1. Prelude * 2. Introduction * 3. Miles, the man * 4. Miles - His life and music before 1975 * 5. Into the Shadows * 6. The man with the horn * 7. We Want Miles * 8. Star People * 9. Decoy * 10. You're Under Arrest * 11. Aura * 12. The road to Tutu * 13. The road to Tutu: The Rubberband album * 14. The road to Tutu: Miles and Prince * 15. Tutu * 16. Siesta * 17. Amandla * 18. Doo-Bop * 19. Live Around the World * 20. Miles Alive * 21. Miles' other recordings 22. Miles' guest recordings * 23. The verdict on the music of the 1980s * 24. Notes * 25. References * 26. Compilation albums * 27. Tribute albums * 28. The eighties music -cover versions * 29. Unreleased material * 30. Miles' tunes * 31. Miles' bands * 32. Discography * 33. Books and websites
George Cole was educated at Homerton College, University of Cambridge. He is a freelance music and technology journalist whose work has appeared in Music Week, Jazzwise, the Financial Times, The Times, The Sunday Times, Newsweek, The Guardian, Empire, Gramophone, The Daily Telegraph, The Observer and The Independent.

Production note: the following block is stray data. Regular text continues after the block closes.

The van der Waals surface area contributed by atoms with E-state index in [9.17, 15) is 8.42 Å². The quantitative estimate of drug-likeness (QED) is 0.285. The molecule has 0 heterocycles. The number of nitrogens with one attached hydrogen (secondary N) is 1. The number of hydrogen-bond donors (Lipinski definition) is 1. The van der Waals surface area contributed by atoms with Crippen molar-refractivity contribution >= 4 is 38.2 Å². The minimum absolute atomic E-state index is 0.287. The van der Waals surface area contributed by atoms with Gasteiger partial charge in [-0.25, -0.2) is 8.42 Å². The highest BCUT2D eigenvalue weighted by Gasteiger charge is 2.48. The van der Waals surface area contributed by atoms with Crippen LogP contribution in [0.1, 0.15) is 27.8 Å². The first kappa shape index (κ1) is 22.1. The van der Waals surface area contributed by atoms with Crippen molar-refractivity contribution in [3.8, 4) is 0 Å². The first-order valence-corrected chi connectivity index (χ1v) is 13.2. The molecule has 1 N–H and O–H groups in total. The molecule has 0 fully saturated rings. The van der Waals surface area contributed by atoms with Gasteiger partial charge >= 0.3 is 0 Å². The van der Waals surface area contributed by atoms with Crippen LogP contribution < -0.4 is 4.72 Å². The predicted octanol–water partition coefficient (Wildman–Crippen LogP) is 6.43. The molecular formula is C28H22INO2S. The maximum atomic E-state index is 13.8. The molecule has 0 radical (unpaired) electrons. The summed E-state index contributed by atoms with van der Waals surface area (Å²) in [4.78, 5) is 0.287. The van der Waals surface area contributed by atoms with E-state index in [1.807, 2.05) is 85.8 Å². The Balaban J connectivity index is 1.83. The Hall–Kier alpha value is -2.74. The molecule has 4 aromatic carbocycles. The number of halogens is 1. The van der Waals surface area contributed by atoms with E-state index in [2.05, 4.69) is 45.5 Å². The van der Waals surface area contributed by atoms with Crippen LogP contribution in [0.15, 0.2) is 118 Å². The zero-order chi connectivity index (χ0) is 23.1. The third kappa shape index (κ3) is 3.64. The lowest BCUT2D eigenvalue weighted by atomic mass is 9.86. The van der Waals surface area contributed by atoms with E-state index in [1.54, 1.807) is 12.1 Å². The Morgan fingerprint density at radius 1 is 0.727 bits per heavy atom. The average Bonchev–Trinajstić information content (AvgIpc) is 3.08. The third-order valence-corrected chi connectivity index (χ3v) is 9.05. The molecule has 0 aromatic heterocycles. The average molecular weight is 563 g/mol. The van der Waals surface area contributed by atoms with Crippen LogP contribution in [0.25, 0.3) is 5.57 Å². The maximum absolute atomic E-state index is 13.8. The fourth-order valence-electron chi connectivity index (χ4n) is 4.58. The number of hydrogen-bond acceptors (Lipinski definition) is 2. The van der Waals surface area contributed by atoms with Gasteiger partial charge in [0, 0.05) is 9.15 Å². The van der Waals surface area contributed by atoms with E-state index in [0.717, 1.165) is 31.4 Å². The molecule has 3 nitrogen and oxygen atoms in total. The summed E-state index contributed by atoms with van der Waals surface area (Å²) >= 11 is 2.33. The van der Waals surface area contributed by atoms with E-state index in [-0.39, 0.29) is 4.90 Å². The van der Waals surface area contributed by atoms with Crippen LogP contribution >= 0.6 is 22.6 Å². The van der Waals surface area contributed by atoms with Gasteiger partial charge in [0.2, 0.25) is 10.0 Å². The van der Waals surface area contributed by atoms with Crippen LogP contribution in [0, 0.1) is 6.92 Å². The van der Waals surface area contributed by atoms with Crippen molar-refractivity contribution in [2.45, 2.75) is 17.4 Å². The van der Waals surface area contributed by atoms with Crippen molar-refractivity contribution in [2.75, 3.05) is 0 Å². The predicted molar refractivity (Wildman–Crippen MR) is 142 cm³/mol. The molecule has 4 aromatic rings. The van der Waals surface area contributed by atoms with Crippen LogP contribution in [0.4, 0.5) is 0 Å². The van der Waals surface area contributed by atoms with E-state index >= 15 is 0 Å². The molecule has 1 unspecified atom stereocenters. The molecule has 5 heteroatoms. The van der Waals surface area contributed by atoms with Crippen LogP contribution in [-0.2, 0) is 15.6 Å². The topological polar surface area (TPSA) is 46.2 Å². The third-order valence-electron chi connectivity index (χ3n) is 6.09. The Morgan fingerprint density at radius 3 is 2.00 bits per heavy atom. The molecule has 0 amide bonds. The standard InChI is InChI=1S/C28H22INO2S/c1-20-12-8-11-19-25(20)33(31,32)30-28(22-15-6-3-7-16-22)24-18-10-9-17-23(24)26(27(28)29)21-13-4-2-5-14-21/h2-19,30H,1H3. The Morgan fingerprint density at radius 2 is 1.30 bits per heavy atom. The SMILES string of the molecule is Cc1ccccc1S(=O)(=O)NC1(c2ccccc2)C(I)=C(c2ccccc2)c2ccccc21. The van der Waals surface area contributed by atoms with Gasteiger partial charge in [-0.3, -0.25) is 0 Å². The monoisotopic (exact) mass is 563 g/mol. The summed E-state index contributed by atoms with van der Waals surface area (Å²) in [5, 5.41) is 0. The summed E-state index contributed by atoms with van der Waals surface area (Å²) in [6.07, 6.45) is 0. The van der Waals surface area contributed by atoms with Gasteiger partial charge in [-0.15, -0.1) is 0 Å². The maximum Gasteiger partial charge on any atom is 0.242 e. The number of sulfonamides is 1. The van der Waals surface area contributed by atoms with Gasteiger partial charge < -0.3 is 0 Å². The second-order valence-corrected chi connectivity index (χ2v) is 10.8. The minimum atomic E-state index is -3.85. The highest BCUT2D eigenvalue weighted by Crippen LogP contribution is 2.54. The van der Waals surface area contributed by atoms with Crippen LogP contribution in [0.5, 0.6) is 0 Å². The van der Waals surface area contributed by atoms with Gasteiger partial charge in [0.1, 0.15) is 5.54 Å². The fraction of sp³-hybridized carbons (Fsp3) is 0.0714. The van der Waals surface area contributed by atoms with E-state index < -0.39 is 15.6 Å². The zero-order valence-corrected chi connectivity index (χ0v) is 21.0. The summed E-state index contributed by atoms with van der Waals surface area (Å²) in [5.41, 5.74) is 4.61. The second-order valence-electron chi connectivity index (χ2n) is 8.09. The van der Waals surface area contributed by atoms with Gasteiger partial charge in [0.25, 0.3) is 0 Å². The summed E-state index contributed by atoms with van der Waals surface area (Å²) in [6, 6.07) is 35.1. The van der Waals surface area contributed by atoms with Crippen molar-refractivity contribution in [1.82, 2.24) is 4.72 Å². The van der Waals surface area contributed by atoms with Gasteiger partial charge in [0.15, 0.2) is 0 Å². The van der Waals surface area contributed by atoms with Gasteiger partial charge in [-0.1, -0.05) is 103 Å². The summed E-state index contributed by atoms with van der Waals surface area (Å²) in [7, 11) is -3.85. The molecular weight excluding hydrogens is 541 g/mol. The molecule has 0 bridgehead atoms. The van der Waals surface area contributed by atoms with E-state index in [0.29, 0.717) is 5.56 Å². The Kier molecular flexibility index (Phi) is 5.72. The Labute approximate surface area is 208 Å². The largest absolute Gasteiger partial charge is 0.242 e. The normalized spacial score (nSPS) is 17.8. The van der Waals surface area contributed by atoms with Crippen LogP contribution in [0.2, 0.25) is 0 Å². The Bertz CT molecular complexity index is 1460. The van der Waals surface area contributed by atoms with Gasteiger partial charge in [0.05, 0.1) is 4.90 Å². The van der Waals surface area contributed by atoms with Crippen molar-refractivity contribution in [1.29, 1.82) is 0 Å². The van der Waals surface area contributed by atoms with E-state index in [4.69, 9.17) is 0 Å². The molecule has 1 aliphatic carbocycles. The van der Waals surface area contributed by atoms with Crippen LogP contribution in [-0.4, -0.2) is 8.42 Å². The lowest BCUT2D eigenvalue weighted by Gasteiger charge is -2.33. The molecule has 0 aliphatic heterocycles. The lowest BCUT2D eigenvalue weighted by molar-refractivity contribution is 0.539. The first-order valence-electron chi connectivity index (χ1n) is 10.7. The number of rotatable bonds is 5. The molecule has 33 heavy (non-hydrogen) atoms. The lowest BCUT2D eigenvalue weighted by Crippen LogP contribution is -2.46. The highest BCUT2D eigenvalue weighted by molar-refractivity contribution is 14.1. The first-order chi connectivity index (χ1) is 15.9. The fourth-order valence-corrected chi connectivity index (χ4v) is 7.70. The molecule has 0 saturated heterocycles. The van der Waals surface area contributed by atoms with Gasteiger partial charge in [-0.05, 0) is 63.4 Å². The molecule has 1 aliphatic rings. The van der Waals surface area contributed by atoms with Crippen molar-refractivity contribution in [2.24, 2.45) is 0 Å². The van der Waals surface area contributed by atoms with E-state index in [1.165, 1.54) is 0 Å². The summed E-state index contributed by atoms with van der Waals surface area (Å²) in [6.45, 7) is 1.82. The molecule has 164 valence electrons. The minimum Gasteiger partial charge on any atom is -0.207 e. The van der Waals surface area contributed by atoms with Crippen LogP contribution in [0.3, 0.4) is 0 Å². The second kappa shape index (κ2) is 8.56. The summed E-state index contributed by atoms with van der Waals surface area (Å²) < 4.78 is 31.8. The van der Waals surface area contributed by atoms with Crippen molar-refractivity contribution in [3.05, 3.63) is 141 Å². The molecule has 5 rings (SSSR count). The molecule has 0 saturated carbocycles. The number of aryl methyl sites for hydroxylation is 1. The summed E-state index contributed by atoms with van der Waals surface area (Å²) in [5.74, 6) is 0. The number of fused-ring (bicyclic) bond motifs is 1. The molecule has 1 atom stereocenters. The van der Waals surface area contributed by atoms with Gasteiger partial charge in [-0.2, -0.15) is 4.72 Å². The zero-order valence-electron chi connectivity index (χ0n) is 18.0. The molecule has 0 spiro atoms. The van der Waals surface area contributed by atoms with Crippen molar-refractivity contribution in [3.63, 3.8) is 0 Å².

'The best Miles Davis book ever.' Randy Hall, singer/guitarist/producer, who worked with Miles in the 1980s; "Many people have come to me in the past about how the "last miles" bands had been overlooked and ignored by journalists. This book is a comprehensive answer to these omissions. From my discussions with musicians from the latter years with Miles it seems pretty clear they feel some vindication as a result of this book. I thank you sincerely for telling our story. Most everything I have read is as close to my memory of how things happened as any book could hope to be. I think you've done a wonderful job." Darryl Jones, bassist with Miles 1983-85, 1986-1988; "There simply hasn't been another book published on Miles Davis, in any period that has managed to obtain the wealth of interview material and cover his recorded work and various live tours in such a complete and comprehensive fashion... Engagingly written from start to finish, filled with more facts than you'll be able to remember first time through, The Last Miles is an essential portrait of Miles' last decade and a strong argument that his music was both valid and perfectly in keeping with a musical philosophy that would ultimately stretch over six decades." John Kelman, All About Jazz.com; ""Cole does for Miles' late work what Ian Macdonald's 'Revolution In The Head' does for The Beatles, examining each album in meticulous detail." John Lewis, Time Out; "The title is likely to send most jazzbos running, with received wisdom having handed down the rule that in the 80's Miles was only good for playing live; and half of that was just the pleasure of seeing him in person. For a single man to take on the 400-page+ task of changing popular opinion is a very tall order indeed. For him to make you want to actively revisit the decade in question is a near-miracle. Detailing album histories and giving final verdicts, Cole has made every effort to lay the evidence out bare. The analysis could have been a chore were it not for the presence of first-hand interviews with all the major players, making this not just a scholarly study, but a tribute to the man himself, And for a book such as this, you learn more about Davis that could have been expected." Jason Draper, Record Collector; "Cole's certainly produced a fascinating book." Chris Ingham, Mojo; "We veterans of Miles' last bands are lucky to have such a thorough and insightful look into Miles last period...I really enjoyed the book!" John Scofield, Miles's guitarist 1982-1985; "Cole has spoken to practically everyone who worked with Miles in his final decade. He has traced the evolution of each of those final albums, cut by cut, splice by splice...[Miles] comes out of Cole's account larger, warmer and if anything even more important than ever." Brian Morton (co-writer of The Penguin Guide to Jazz) The Wire; "The book is wonderful. Congratulations for your very important contribution to the historical documentation of many [musicians] who would otherwise have been overlooked!!!!" Robert Irving III Miles's musical director 1983-1988; "I have to say that you did a marvellous job! It brought back strong memories of that time period and answered a number of questions I had, especially the chapter on the Rubberband sessions. A brilliant job!" Patrick Murray, who worked on the road with Miles from 1986-1990 and was Miles's concert sound mixer from 1988-1990; "Wow! What a great book. Finally, something that really gets it right. Thank you for capturing what was going on, the mood, everything." Adam Holzman, Miles's keyboardist and musical director 1985-1989; Wonderful job, congratulations! An immense amount of work must have gone into it, I can't even imagine. But it was very cool to see that era of Miles treated with the same respect as every other... someone gets it!" Benny Rietveld, Miles's bassist 1988-1990; "The most immediate impact that this book had on me was to make me listen again to Miles' later recordings with a completely regenerated ear and this really is the reason why this book works so well and is an essential read for any true Miles Davis appreciator... you will be hard pressed to find a more inspirational read, written by a man who quite simply loves Miles Davis' music." Mike Chadwick, Ejazz.fm; "As with any good musical biography, Cole had made me think again about those albums such as Siesta, You're Under Arrest, The Man with the Horn, that are now stashed in my attic." John Bungey, The Times; "Cole's analysis has a meticulous, forensic character... [and] is able to bring a wealth of new information to light...This book should get people talking. It should be the first rather than the last word on an intriguing chapter of the life an extraordinarily complex artist. And Davis's vanity would surely have loved that." Kevin Le Gendre, Independent on Sunday; "I thought it was wonderful. It's a very detailed look at a certain part of the career and life of Miles Davis. A lot of people didn't pay attention to this and I'm glad that George Cole took the time to focus on these final years of Miles's life." Easy Mo Bee, co-producer of Doo-Bop; "There are large chunks of fresh material here...Fill[s] in quite a few gaps and dismisses blanket condemnations of [Miles's] pop phase." Stephen Graham, Jazzwise; "Through lively analyses of all Miles' recorded work from this period and much that went unreleased, including the 'lost' album Rubberband, [Cole] does enough to send readers back to the original albums." Simon Evans, Choice; "GREATFUCKINJOBWITDABOOK" Foley, Miles's lead bassist 1987-1991; "The book is beautiful. I think you did a great job on covering Miles's life and legacy." Sid Reynolds, hip-hop producer; "It is truly an excellent body of work that literally takes a reader from hearing rumours to realising truths about the Chicago group and our collective take on the Miles Davis comeback." Glenn Burris, co-writer of "Shout"